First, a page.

November 1, 2012
Racehorses being sold for meat: Vet
By Sheena Goodyear, QMI Agency
They used to be beloved racehorses, but now they're just lunch.
It's possible thousands of Ontario broodmares have been slaughtered for meat since the Liberal government announced the cancellation of a slot-machine program that generated millions in revenue for the horseracing industry, an equine veterinarian says.
Mark Biederman, who works just outside Windsor, Ont., said while he's not sure how many broodmares have been sold for meat, he estimates it could be hundreds, if not thousands.
He said many of his clients have sold theirs.
Broodmares are retired female racehorses used to breed the next generation. But with the horseracing industry in dire straits — facing hundreds of millions in losses — the old girls aren't worth much anymore.
"The broodmares are the first casualty of the industry," Biederman said. "There isn't any market for them other than going for meat."
Ontario's horseracing industry reels in $354 million a year from the soon-to-be-dead Slots at Racetracks Program, which divvies up profits from slot machines at tracks between the industry, the track owners and the government.
The province announced in the spring its plan to axe the program and divert the money to health care and education instead. Slot machines have already been removed from some racetracks in Ontario, and the revenue-sharing program will be fully shut down by March 31, 2013.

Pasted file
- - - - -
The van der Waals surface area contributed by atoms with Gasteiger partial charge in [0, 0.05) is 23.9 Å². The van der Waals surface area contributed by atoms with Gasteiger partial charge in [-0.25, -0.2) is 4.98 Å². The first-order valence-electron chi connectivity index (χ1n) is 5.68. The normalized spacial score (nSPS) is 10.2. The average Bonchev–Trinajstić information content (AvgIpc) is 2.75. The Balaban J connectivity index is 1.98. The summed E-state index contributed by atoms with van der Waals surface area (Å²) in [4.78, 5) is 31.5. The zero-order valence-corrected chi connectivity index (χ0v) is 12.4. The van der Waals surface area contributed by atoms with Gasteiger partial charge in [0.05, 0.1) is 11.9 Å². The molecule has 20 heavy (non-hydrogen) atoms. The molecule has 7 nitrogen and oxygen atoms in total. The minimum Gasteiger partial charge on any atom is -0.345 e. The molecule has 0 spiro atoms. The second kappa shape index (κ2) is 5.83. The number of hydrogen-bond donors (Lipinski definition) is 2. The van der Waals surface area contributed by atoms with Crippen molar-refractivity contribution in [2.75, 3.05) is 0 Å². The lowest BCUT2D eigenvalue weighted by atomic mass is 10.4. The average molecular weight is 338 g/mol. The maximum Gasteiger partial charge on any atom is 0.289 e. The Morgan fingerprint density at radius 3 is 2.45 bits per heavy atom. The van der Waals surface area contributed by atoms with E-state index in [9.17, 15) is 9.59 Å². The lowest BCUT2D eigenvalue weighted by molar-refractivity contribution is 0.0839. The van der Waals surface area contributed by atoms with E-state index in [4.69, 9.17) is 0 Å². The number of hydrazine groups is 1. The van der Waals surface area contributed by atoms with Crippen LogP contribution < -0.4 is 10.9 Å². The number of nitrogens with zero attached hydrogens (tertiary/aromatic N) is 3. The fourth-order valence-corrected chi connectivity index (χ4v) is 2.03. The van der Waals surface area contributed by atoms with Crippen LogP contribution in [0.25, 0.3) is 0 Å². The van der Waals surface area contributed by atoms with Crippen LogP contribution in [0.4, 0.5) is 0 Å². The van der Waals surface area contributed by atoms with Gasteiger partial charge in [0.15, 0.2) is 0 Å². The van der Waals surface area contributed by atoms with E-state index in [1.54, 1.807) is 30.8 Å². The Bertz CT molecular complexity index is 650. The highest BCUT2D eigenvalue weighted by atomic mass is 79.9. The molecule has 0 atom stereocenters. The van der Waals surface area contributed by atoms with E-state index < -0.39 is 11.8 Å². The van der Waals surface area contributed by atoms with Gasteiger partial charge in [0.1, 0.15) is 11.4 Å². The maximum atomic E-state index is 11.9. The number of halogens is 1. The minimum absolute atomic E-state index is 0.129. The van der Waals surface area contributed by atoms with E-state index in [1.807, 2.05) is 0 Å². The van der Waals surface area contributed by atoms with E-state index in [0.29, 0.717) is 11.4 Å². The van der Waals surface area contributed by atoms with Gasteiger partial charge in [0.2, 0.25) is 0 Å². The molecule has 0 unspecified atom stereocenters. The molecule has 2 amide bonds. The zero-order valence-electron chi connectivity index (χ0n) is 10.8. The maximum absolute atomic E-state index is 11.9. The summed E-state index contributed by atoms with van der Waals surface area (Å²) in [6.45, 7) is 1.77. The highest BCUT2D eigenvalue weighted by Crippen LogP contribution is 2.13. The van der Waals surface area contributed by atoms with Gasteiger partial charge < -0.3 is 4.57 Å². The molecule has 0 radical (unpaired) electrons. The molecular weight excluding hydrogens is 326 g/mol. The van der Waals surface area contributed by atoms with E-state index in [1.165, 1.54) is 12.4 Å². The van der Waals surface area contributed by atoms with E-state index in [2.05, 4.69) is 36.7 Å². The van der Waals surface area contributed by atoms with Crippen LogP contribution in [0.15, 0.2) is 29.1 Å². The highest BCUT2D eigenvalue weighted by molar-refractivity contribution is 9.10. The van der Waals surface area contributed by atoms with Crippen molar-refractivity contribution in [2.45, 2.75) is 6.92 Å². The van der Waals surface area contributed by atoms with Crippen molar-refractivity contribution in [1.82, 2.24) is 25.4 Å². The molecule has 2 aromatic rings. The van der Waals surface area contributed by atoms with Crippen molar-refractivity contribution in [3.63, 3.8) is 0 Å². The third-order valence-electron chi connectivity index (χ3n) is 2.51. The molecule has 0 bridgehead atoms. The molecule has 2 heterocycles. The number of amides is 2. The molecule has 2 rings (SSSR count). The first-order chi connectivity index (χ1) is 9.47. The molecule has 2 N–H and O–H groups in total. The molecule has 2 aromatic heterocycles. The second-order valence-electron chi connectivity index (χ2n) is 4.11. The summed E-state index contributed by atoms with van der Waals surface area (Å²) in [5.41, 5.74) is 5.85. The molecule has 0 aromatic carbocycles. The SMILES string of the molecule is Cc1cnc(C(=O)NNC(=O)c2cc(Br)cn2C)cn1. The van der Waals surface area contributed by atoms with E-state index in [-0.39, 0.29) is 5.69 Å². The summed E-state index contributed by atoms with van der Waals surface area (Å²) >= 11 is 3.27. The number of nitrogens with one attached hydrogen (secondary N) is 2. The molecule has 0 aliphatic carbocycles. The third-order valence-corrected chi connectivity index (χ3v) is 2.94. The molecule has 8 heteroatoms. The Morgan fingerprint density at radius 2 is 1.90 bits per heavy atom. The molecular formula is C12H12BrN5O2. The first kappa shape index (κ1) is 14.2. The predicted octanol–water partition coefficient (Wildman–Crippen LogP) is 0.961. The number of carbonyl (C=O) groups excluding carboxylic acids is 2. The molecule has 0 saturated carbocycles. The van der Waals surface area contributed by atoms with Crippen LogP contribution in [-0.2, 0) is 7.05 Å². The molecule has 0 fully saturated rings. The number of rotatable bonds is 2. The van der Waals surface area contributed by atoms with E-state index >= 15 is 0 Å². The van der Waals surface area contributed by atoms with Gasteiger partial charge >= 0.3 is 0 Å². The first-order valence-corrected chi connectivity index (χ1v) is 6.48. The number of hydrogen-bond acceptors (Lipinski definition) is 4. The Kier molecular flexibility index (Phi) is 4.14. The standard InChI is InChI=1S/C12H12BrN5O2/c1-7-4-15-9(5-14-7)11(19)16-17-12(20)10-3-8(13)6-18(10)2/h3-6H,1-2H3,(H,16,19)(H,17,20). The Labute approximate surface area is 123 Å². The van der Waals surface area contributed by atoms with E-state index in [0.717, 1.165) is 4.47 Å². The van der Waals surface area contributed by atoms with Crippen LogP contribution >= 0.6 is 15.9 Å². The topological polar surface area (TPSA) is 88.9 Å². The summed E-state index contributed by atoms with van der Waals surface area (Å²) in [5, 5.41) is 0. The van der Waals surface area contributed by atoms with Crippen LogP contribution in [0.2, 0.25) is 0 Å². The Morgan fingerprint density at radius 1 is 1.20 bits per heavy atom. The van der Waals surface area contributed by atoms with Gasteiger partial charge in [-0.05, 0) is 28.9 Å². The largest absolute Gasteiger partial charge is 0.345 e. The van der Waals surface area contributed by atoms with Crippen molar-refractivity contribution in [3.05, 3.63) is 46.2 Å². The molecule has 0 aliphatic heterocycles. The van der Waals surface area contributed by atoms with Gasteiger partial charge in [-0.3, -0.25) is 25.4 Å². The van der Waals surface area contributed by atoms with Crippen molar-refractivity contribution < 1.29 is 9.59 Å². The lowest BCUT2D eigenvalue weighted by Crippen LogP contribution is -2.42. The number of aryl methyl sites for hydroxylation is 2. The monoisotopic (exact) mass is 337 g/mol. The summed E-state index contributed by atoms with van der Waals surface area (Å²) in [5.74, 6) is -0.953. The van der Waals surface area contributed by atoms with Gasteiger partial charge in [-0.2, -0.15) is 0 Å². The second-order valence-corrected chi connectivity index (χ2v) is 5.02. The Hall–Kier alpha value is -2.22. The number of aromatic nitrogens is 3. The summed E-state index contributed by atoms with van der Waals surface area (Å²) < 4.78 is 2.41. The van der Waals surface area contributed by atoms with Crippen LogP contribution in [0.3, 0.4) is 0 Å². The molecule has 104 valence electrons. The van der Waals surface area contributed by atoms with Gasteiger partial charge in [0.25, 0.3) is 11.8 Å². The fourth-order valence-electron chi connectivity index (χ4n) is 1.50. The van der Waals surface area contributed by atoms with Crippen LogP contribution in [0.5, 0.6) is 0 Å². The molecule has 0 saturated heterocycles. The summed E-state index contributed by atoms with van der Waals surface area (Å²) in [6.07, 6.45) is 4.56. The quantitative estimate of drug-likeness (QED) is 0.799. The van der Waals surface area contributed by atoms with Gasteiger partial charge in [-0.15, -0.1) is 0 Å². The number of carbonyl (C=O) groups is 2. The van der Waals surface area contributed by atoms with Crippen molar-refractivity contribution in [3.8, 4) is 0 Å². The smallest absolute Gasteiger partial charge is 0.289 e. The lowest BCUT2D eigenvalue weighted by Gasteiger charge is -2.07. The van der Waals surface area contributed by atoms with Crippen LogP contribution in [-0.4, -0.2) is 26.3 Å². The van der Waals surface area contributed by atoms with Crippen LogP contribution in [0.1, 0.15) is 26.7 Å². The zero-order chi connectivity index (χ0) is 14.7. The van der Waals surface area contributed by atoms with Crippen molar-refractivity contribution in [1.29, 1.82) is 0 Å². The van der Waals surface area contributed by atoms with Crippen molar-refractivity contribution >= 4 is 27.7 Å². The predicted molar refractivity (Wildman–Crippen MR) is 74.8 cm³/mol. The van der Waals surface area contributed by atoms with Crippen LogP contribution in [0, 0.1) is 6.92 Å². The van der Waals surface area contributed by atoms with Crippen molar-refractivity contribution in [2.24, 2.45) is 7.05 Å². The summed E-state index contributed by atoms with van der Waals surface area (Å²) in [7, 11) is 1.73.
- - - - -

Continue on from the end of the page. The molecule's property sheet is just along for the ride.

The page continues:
The move was met with opposition from people in the industry, and forced major tracks — like the Windsor Raceway — to shut down.
It also means many horse owners can no longer afford to keep the animals.
Biederman says business is down 50% at his veterinarian clinic. He's had to lay off staff and reduce hours. When the program officially ends in March 2013, he said he'll probably pack up and leave the province.
"If the slot program is ultimately cancelled I think that'll be the death of the industry. I don't think there will be any way to stay in Ontario. I think you're gonna have a mass exodus of horses."
So where will the business go? South of the border, Biederman expects.
Ohio is building a racing and slots venue just outside Cincinnati.
"So Ohio has been pushing for years to become more like Ontario and they're getting that way, and Ontario is going the other way," he said.
The Liberals have said it's a matter of priorities.
"At the end of the day, we need to ask ourselves whether the government should be in the business of health care and education or horseracing," a spokesman for Finance Minister Dwight Duncan told QMI Agency earlier this year.
— With files from Alex Consiglio